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Old 03-07-2019, 01:05 PM   #1 (permalink)
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Manual TCC control

I have been experimenting with manually controlling the torque converter clutch lockup on my 2005 Honda Civic to improve fuel efficiency and performance. o far so good. HOWEVER, I am not completely sure what effects these mods can have on the short term or long term reliability and longevity of the transmission. I do not think that I am doing harm, but I am far from a transmission expert and I may be causing damage, so please proceed with caution if you choose to do something similar. Also, keep in mind that my PCM is not stock. It is from a JDM Honda Stream, so I am not sure how a USDM PCM would react to these mods.

The first thing I did is I unplugged the connector from the TCC control solenoid, plugged in an extra solenoid with the same connector so it didnít set a code and go into limp mode, and just wire a switch to activate the solenoid. The switch did work. However, it didnít provide complete control over the TCC lockup. For example, it would not lock in first gear, it would not kill the engine if engaged while idling in gear, and it would not engage the TCC clutch if the trans was manually locked in second gear. Also, if I pressed the gas more than a little bit with the converter locked, the PCM would somehow unlock the converter partiallly, which really confused me at first.

What I ended up doing is bypassing the clutch pressure control solenoids by unplugging them and plugging in extra solenoids to keep the oil pressure high constantly and wow what a difference that made! The trans now shifts MUCH quicker and firmer, which I prefer. IMO it is not harsh at all as long as it isnít shifting with the TCC locked.

But more importantly, I now have full control over the TCC lockup. I can force a lockup at will, regardless of speed or what the PCM wants. IMO that is pretty cool for a couple of reasons. One is obviously the potential for better gas mileage, and another is something some people may not expect- In low gears at full throttle, the car actually seems to respond much quicker and accelerate better since the torque converter canít waste power that can be going to the wheels.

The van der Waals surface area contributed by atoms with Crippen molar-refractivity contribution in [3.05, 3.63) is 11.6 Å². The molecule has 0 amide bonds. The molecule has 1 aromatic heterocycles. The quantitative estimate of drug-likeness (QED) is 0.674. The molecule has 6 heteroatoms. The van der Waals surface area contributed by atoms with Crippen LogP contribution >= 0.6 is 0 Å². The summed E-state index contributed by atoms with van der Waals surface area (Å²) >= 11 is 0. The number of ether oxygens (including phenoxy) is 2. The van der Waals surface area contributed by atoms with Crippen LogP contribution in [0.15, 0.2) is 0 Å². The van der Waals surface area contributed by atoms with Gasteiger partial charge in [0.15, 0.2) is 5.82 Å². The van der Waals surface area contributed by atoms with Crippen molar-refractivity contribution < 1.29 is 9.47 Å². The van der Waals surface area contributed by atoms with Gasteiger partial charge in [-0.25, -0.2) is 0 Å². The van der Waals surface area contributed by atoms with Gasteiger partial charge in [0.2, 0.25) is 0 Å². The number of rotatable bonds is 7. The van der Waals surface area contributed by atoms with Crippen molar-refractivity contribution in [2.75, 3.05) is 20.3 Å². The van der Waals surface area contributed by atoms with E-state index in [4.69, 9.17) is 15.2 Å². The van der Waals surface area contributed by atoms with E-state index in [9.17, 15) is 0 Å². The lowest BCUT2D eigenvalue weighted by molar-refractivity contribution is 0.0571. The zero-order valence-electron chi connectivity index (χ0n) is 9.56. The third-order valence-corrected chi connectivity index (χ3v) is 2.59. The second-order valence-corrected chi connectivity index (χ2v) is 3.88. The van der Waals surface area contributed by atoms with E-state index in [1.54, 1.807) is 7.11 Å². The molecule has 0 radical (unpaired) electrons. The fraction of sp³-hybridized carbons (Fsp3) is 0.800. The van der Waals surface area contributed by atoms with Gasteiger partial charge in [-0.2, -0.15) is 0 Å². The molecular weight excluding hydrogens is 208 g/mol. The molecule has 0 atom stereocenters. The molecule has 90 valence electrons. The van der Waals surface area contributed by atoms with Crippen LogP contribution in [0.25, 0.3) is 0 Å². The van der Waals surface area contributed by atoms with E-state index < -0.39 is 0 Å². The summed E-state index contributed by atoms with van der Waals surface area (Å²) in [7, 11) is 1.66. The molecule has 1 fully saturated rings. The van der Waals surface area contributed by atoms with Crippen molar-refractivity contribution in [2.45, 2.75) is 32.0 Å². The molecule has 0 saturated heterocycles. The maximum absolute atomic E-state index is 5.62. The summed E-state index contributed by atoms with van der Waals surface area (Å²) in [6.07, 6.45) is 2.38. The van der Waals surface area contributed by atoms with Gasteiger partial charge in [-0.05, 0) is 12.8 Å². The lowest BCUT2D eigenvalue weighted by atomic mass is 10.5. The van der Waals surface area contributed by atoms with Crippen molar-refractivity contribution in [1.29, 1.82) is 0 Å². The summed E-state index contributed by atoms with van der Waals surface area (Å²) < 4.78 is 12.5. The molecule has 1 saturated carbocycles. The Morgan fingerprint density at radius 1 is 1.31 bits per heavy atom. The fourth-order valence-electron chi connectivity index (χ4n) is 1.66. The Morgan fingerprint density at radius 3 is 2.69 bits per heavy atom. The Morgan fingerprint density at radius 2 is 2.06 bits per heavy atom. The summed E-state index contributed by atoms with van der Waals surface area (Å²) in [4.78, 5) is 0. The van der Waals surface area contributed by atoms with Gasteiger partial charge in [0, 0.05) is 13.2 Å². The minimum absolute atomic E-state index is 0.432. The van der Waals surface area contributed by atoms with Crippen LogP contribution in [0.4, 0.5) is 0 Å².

However, one problem with manually controlling the TCC is that it throws off the PCMís shifting strategy. For example, if I am climbing a hill in 3rd gear and the trans up shifts to 4th gear, the speed might be too low for the TCC to be engaged in high gear under load. I bet that if I could shift to D3 to keep the trans from upshifting to 3rd gear this would not be a problem. However, I havenít been able to get D3 to work yet with this PCM, basically because the Honda Stream that this ECU came out of doesnít use the TRS to activate D3, instead it uses a switch by the shifter.

So I think that I might install some type of 4 position rotary switch to manually shift the gears. I have already determined which solenoids are activated in which gear by running the car in gear with the wheels off the ground and checking which solenoids get power in each gear. Basically, one solenoid is activated for first gear, both solenoids for second gear, the other solenoid is activated for third gear, an both solenoids are off for 4th gear.

Anyways, any thoughts, suggestions, questions, or comments are welcome as always

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